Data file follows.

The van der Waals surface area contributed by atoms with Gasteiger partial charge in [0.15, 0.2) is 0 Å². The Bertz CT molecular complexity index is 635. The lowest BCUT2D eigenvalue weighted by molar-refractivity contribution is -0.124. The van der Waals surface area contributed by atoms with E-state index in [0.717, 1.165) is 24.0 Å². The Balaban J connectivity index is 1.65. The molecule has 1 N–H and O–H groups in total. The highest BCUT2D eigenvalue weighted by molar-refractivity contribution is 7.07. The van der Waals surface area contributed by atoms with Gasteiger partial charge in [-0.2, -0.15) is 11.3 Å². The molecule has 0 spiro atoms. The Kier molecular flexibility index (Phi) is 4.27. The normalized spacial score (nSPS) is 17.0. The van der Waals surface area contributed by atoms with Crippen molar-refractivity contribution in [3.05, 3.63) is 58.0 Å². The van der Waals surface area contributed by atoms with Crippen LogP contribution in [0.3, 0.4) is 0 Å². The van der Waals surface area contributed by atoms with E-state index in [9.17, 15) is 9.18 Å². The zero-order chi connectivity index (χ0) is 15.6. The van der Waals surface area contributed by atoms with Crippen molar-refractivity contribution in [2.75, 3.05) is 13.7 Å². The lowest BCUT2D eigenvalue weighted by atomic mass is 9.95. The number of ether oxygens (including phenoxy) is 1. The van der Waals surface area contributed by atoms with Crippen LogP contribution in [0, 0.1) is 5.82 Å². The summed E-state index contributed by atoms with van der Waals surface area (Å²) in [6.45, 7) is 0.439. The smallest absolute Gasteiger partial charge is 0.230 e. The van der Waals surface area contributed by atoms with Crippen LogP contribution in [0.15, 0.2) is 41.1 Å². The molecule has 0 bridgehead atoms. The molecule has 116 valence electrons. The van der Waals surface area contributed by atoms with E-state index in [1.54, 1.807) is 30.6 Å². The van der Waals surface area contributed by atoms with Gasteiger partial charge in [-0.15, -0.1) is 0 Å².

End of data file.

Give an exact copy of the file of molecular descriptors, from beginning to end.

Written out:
The van der Waals surface area contributed by atoms with Gasteiger partial charge in [0.15, 0.2) is 0 Å². The Bertz CT molecular complexity index is 635. The lowest BCUT2D eigenvalue weighted by molar-refractivity contribution is -0.124. The van der Waals surface area contributed by atoms with E-state index in [0.717, 1.165) is 24.0 Å². The Balaban J connectivity index is 1.65. The molecule has 1 N–H and O–H groups in total. The highest BCUT2D eigenvalue weighted by molar-refractivity contribution is 7.07. The van der Waals surface area contributed by atoms with Gasteiger partial charge in [-0.2, -0.15) is 11.3 Å². The molecule has 0 spiro atoms. The Kier molecular flexibility index (Phi) is 4.27. The normalized spacial score (nSPS) is 17.0. The van der Waals surface area contributed by atoms with Crippen molar-refractivity contribution in [3.05, 3.63) is 58.0 Å². The van der Waals surface area contributed by atoms with Crippen LogP contribution in [0.3, 0.4) is 0 Å². The van der Waals surface area contributed by atoms with E-state index in [9.17, 15) is 9.18 Å². The zero-order chi connectivity index (χ0) is 15.6. The van der Waals surface area contributed by atoms with Crippen molar-refractivity contribution in [2.75, 3.05) is 13.7 Å². The lowest BCUT2D eigenvalue weighted by atomic mass is 9.95. The number of ether oxygens (including phenoxy) is 1. The van der Waals surface area contributed by atoms with Crippen LogP contribution in [0, 0.1) is 5.82 Å². The summed E-state index contributed by atoms with van der Waals surface area (Å²) in [6.45, 7) is 0.439. The smallest absolute Gasteiger partial charge is 0.230 e. The van der Waals surface area contributed by atoms with Crippen LogP contribution in [0.15, 0.2) is 41.1 Å². The molecule has 0 bridgehead atoms. The molecule has 116 valence electrons. The van der Waals surface area contributed by atoms with E-state index in [1.54, 1.807) is 30.6 Å². The van der Waals surface area contributed by atoms with Gasteiger partial charge in [-0.15, -0.1) is 0 Å².